The stats are from the 2012 Open Doors Report on International Educational Exchange, published annually by the Institute of International Education, in partnership with the U.S. Department of State’s Bureau of Educational and Cultural Affairs.
The report notes that the number of international students at colleges and universities in the United States increased by six percent to a record high of 764,495 in the 2011/12 academic year, driven by an increase in Chinese students.
At the same time, U.S. students studying abroad increased by one percent. Among the top 40 doctoral institutions, University of Georgia ranks 12th in the nation, sending 2,079 students abroad to study in 2010-2011. In that same category, the top five campuses for sending students abroad are New York University, Michigan State University, University of Minnesota, Twin Cities, University of California, Los Angeles, and the University of Texas, Austin
Among the top 40 master’s institutions, Kennesaw State University ranks 8th, sending 734 students to study abroad. The top five schools in that category are Elon University, James Madison University, Appalachian State University, Villanova University and Arcadia University
There are no Georgia campuses on the next tier, top 40 baccalaureate institutions. The top five campuses on that list are Saint Olaf, Calvin College, Oberlin College, College of Saint Benedict/Saint John’s University and Taylor University. (In searching for common factors, I did note one thing: Many of these schools are in places with cold winters, especially the baccalaureate top five, all of which are in the Midwest.)
According to the report:
In the 2010/11 academic year, 273,996 American students studied abroad for academic credit, an increase of one percent—an all-time high. U.S. students studying abroad increased in 17 of the top 25 destination countries. Five percent more students studied in China and 12 percent more students studied in India than in the prior year.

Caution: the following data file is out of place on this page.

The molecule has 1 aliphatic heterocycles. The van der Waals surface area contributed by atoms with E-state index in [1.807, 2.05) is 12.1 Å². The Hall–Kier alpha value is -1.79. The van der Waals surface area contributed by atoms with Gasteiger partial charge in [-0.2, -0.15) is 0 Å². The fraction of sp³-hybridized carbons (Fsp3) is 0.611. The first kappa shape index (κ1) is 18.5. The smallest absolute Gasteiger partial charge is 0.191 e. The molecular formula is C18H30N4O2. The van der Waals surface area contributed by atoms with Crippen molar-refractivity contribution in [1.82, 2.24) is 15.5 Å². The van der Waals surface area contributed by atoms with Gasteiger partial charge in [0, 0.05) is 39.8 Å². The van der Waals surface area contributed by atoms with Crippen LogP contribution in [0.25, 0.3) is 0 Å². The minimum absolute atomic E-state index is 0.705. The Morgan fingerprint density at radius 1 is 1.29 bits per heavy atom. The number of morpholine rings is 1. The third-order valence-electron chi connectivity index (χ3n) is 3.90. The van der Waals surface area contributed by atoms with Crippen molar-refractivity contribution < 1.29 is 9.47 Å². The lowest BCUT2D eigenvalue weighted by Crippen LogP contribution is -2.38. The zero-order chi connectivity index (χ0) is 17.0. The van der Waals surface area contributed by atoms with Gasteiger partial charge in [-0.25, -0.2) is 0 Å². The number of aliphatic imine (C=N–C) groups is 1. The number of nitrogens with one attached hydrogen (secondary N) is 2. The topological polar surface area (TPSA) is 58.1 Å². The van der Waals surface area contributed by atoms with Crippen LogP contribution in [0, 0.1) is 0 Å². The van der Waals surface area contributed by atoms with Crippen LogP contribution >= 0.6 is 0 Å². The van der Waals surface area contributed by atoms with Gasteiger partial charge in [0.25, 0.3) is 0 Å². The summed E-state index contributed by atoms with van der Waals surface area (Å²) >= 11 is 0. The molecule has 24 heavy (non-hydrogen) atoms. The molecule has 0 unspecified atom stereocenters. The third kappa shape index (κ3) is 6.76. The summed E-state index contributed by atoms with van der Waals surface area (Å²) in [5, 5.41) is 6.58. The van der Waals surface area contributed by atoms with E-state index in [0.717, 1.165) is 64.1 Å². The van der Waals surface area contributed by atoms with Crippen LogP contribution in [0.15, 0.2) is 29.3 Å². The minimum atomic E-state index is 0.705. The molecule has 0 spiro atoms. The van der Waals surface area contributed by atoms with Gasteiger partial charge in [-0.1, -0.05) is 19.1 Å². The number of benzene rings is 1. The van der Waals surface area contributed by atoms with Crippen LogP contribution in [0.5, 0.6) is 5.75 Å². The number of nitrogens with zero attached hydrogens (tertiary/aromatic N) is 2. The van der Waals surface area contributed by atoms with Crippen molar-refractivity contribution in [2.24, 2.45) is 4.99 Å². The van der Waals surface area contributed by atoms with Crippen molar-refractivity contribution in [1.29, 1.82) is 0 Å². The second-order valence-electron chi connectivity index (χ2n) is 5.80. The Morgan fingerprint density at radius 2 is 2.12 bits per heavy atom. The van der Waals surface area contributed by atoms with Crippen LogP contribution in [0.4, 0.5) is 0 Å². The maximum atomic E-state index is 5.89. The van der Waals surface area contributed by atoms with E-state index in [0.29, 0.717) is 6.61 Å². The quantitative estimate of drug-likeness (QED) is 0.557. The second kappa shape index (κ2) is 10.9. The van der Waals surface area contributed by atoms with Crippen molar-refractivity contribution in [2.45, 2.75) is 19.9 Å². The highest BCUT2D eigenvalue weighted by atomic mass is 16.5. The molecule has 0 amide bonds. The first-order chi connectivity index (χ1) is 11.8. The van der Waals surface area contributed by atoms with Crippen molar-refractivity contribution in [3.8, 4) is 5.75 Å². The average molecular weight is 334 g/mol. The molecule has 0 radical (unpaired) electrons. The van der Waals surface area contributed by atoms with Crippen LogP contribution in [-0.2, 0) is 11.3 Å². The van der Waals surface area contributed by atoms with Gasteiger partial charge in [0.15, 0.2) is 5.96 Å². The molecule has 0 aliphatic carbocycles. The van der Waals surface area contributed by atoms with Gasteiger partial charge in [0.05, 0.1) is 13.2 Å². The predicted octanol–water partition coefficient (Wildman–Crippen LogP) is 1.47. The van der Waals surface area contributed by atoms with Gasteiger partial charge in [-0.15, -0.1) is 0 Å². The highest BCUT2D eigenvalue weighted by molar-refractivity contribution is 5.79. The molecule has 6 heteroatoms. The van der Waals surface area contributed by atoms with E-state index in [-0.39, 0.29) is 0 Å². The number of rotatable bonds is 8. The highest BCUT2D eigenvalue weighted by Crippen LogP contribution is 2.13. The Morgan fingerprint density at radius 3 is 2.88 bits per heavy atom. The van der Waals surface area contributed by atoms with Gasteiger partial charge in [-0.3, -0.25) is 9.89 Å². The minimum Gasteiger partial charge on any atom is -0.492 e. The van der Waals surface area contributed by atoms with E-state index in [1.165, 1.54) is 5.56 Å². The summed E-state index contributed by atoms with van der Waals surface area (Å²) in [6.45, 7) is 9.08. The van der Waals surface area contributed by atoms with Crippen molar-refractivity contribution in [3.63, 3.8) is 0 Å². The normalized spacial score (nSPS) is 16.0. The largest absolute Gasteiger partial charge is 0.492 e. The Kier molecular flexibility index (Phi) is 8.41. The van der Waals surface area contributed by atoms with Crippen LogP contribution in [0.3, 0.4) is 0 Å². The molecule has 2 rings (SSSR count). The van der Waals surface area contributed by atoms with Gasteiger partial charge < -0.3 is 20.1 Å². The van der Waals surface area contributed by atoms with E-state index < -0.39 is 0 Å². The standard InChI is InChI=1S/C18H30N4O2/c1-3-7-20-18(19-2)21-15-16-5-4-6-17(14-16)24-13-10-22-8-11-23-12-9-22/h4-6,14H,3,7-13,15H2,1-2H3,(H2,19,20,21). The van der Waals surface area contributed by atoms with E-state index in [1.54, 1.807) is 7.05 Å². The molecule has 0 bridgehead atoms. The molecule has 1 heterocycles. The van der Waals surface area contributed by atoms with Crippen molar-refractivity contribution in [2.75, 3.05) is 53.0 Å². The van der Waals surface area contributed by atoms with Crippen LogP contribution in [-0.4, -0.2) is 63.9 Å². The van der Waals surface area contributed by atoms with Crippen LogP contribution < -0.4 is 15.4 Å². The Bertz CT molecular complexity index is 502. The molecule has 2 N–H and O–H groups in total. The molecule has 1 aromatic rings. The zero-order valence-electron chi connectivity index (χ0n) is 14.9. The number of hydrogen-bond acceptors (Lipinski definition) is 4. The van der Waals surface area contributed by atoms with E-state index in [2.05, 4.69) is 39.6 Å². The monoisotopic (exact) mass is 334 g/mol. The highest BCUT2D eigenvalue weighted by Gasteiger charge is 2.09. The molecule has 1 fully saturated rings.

Open Doors 2012 reports that the United Kingdom remains the leading destination for American students, followed by Italy, Spain, France and China—which remained the fifth largest host destination for the fifth year. There were significant increases in the number of Americans studying in several “non-traditional” destinations outside Europe: Brazil, China, Costa Rica, India, and South Korea.
More Americans also studied in some of the European destinations, with nine percent more studying in Italy, and smaller increases in study abroad to Austria, Germany, Ireland, Spain and the United Kingdom. Based on the steady increase in Open Doors numbers, American students have continually shown that they remain interested in getting international experience.
Among the 50 states and Washington, D.C., Georgia ranks 12th in international student attending its public and private campuses. There are 16,193 international students in Georgia.
Georgia Tech leads the list with 4, 973 international students, followed by Emory with 2,039, Georgia State University with 1,578, UGA with 1,510, and Savannah College of Art and Design with 1,392.
Those international students expend $462.9 million annually in the state, according to the fact sheet. (Most are paying full freight to go to school.)
Nearly a quarter of the foreign students in Georgia are from China (23.1 percent), followed by India (17.1 percent), South Korea (14.2 percent), Taiwan, (2.6 percent) and Saudi Arabia (2.2 percent).
–From Maureen Downey, for the AJC Get Schooled blog